For example, Jalen Green’s high-end quickness, speed, and shooting versatility made him a completely reasonable selection with the second pick in the most recent NBA Draft, but he’s had trouble physically outclassing defenses built around NBA-level athletes in getting to and scoring at the rim. Therefore, he’s less often able to get away with predetermining his attack, especially when his breakneck pace makes everything happen faster than even he can process it.
Although Green is undoubtedly one of the fastest players in the NBA, his on-ball creation is limited by his poise, awareness, and creativity. Right now, he lacks the improvisational sauce (see, Kyrie) to make the most of the physical gifts that serve as the scaffolding to support his sky-high potential. Of course, he’s two months away from turning 20, and will have plenty of chances to build out his game, but the blue chip prospect’s deficiencies shine a light on just how impressive Austin Reaves has been for a young player — regardless of his pre-draft stock.
Still, while Green’s talent is glaringly obvious to anyone who happens to watch him play for even a few minutes, Reaves’ contributions are subtler, which speaks to both the opportunity the Lakers had to sign him after the draft and their scouting department’s continually impressive knack for finding diamonds in the rough.
Reaves rarely looks rushed outside of his comfort zone, simply making the right read time and time again. Granted, his playmaking responsibilities are minuscule in comparison to Green’s, as he rarely has to go and create an advantage for himself, but he does tend to take all of what is made available to him. In this way, Reaves is one of the Lakers most equipped to find or become the Lakers’ best player not named LeBron on any given possession: The proverbial “Open Man.”
He has, however, shown fleeting moments of off-the-dribble self-creation skill strong enough to steal a decent end of shot clock look, or punish a big who has switched onto Reaves, well outside of their defensive comfort zone near the rim.
In Friday’s game, Reaves added a complementary move to one we’ve already seen a couple of times this season. Instead of spinning away from his defender to the right, Reaves hesitates, and then accelerates past his man with a lefty drive, getting the ball on the glass before Isaiah Roby can reach it, earning the basket via a goaltend.
These moments of ambidextrous improvisational ability as an offensive initiator could help Reaves build a deep bag of credible counters if he continues to increase his playmaking load as his physique and stature grow.
Reaves was also nearly as impactful to the Lakers’ defense as he was on offense, helping slow down the Thunder’s two main shot creators. Reaves did a great job helping deter or delay driving opponents, boxing out potential offensive rebounders, or going up and grabbing them himself (he finished with five on the evening). Although the Thunder ended up making a corner three on this possession, Reaves did almost all of the above, holding his own against a faster opponent on the perimeter (Mann), and a bigger one in the paint (Williams).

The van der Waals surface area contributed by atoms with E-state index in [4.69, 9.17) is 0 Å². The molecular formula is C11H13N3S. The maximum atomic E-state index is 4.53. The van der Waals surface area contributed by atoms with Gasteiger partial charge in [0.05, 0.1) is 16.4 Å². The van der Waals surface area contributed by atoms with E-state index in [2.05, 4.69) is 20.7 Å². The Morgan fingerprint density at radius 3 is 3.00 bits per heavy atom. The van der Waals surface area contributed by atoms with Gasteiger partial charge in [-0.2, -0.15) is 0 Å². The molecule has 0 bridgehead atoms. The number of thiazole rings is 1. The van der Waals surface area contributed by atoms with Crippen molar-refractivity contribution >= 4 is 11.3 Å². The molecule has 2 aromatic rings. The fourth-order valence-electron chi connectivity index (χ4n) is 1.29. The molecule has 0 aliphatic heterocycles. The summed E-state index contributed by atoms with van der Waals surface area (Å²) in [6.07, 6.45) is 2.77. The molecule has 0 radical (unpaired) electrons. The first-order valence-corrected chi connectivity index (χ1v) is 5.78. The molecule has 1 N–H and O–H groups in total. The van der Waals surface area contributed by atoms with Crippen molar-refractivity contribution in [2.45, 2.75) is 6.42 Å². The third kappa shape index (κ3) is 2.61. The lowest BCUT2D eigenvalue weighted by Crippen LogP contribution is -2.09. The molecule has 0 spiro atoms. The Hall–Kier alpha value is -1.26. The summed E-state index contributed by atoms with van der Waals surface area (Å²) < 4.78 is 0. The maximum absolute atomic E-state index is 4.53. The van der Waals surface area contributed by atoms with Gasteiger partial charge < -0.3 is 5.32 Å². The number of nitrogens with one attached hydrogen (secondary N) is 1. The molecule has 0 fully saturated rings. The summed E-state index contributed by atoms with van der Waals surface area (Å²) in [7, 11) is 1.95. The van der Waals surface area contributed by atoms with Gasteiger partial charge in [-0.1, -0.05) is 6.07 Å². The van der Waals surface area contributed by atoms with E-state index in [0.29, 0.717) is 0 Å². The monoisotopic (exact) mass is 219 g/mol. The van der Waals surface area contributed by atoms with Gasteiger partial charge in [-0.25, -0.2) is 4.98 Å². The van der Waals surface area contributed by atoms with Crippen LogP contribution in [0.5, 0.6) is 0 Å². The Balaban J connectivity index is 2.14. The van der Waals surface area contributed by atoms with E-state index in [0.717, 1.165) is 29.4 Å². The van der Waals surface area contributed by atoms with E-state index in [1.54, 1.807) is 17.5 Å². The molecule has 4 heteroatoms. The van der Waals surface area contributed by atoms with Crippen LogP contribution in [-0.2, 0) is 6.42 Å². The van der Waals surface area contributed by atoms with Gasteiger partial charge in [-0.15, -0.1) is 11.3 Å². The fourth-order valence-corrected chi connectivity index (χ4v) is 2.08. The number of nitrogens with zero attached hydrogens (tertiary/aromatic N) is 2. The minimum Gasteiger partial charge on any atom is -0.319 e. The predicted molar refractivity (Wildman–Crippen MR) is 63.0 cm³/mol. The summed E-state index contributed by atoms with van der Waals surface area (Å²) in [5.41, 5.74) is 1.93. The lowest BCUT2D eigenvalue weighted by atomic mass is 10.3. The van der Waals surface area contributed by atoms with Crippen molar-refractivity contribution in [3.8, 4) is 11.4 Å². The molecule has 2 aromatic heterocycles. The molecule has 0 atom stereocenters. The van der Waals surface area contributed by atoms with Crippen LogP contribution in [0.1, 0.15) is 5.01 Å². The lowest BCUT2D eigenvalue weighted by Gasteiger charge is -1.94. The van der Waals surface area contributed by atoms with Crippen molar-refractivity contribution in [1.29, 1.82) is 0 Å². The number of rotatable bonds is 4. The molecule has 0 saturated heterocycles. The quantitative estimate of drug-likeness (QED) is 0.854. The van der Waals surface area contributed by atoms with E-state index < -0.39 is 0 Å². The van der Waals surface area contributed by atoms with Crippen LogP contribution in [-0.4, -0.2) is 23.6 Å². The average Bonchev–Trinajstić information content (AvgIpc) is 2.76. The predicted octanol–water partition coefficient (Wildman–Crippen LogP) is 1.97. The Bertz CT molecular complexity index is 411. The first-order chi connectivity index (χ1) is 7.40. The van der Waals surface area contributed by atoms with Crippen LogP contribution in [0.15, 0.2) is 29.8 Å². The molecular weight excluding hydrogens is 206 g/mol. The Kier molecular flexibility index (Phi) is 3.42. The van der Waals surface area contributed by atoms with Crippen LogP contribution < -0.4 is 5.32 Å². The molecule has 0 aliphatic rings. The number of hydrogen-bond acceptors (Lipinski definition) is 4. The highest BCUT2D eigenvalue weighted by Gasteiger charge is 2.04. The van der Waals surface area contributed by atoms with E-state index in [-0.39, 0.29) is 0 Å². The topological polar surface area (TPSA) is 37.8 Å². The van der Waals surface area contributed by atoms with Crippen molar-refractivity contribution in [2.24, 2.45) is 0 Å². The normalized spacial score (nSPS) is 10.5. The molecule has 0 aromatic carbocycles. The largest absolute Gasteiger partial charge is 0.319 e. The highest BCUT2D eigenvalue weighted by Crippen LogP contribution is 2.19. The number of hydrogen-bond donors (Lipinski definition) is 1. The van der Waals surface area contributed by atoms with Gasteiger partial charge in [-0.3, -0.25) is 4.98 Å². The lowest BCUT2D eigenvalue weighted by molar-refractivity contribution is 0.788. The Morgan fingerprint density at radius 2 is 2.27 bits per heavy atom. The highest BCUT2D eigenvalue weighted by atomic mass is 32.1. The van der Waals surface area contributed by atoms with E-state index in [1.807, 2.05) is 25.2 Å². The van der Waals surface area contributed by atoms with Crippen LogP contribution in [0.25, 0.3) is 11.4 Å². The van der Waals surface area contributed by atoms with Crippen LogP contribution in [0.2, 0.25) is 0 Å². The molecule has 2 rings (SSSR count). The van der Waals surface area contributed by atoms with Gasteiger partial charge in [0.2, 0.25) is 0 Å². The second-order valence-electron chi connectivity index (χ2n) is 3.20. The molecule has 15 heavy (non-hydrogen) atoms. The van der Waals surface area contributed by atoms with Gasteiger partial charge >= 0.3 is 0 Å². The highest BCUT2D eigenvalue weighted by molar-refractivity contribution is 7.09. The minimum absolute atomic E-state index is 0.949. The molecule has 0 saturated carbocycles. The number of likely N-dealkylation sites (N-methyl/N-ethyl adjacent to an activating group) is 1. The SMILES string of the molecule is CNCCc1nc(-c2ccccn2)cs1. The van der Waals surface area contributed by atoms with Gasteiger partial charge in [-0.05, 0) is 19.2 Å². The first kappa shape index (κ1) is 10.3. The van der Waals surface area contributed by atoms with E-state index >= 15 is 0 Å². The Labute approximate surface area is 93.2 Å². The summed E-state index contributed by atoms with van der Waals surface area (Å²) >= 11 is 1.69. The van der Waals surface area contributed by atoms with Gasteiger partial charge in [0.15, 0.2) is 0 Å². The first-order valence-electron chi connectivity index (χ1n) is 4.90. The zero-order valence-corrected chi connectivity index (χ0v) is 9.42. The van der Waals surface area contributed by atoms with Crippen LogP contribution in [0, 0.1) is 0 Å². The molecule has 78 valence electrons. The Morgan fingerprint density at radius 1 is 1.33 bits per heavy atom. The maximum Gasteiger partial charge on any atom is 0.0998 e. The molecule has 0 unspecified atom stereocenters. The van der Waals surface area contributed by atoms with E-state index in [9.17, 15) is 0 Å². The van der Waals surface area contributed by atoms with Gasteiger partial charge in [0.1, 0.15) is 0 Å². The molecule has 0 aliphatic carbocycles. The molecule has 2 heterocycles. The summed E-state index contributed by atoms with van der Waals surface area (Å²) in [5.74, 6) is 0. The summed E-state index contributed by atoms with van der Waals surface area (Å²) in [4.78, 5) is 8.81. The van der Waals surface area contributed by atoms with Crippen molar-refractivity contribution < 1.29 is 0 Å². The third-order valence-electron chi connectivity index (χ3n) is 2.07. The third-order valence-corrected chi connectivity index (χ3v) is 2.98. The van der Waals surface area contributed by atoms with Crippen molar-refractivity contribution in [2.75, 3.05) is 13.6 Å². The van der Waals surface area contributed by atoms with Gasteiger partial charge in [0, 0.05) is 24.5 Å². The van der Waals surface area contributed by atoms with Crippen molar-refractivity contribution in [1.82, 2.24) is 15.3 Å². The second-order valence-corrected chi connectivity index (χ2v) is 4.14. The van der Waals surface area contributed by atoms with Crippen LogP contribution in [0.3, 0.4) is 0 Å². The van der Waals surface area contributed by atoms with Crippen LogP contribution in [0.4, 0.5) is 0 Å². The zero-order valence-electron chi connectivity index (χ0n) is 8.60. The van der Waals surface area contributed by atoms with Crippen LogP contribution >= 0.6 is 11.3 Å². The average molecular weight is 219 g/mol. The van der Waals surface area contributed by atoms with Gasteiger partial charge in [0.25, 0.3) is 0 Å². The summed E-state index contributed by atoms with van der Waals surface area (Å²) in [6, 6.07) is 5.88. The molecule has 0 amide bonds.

Reaves’ awesome balance and instincts allow for reflexive reactions and optimal positioning, holding his ground despite often lacking the athletic oomph of his opponent. Also, as fresh meat in the league, Reaves is willing to do the dirty work his elder statesmen teammates often aren’t (especially at this point in the season), bringing a zest to the team’s far too often lackluster defensive effort.
Altogether, Reaves’ ability to complement the superstars around him on both ends of the floor has made him a central part of many of the Lakers’ best lineups this season. So far, the gap in production between when Reaves plays or sits is the largest of any Laker (+12.3 points per 100 possessions), stemming from a better-than 75th percentile offensive and defensive ratings.
Only Frank Vogel truly knows where Austin stands amongst the Lakers’ various guards, and where he projects to end up by the time the playoffs come around. Still, his ability to accentuate the talents of the Lakers’ shot-creating superstars in LeBron James and Russell Westbrook gives him a strong case for major minutes on a nightly basis. And given Vogel’s recent pronouncement of faith in his only rostered rookie, Austin Reaves’ previously paused glow up may now continue.
All quotes obtained firsthand. Cooper is a lifelong Laker fan who has also covered the Yankees at SB Nation’s Pinstripe Alley. No, he’s not also a Cowboys fan. You can follow him on Twitter at @cooperhalpern.